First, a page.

Plans to send specialists on board Total’s abandoned Elgin platform were delayed yesterday amid fears the wind was blowing the potentially explosive gas cloud closer to the installation.
A team of eight men were due to board the North Sea platform last night to assess the gas leak, but the plans were abandoned after bosses at the French energy firm decided it was still unsafe.
Last night Total spokes-man Andrew Hogg confirmed there were fears the gas might have been blowing in the direction of the area the men would be working and where the helicopter was due to land.
However, he said as the wind was due to be travelling in a “more favourable direction” the team should be able to go onboard today.
A helicopter carrying the team – made up of well intervention specialists and Total staff – will land on the installation, which is still spewing out about seven tonnes of gas every hour.
It will be the first flight to the platform since all 238 workers were evacuated 10 days ago. Once on board, the team will do a “reconnaissance” of the site before attempting to secure the area so that workers can later begin a “top-kill” operation, which would involve pumping mud into the leaking G4 well.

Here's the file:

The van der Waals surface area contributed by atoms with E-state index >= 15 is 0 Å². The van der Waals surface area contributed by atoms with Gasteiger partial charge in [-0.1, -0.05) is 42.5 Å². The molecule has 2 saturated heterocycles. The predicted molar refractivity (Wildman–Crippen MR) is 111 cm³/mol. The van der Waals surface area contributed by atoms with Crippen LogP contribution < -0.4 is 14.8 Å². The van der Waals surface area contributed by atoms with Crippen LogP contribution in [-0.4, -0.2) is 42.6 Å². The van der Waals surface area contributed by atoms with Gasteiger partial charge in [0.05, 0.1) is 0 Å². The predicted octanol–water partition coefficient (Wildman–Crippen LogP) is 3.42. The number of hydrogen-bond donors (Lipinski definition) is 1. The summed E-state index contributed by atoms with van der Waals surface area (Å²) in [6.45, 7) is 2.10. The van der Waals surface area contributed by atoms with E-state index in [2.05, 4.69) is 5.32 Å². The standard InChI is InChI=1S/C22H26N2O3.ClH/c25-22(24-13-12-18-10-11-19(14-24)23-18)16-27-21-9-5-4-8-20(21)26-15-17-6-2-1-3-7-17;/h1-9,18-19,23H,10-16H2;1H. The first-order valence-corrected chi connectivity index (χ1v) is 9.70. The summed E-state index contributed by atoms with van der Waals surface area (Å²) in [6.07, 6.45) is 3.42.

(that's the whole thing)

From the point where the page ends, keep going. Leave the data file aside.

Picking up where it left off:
Mr Hogg added that once the team had completed the groundwork another specialist crew would be sent to try to stem the hydrocarbon release. The team is due to only spend a few hours on the installation to assess how they could progress with “killing” the well.
The company has held talks with the Health and Safety Executive over the mission, but any decision to board the platform, 150 miles east of Aberdeen, was for Total to make.
The company is also proceeding with a separate plan to create two relief wells to divert the leaking gas, and drilling rigs are already being moved into position.
Initial relief drilling work is expected to begin around April 8, the offshore giant has said and yesterday flights were being sent out to the Gorilla V which has been earmarked for the operation.
The subsea mission to stem the flow of gas is expected to take six months to complete.
About 172 tonnes of gas is escaping from the platform each day, coming out from a rock formation below the sea.
It is then escaping into the air from a leak on the platform at the top of the well, about 80ft above sea level.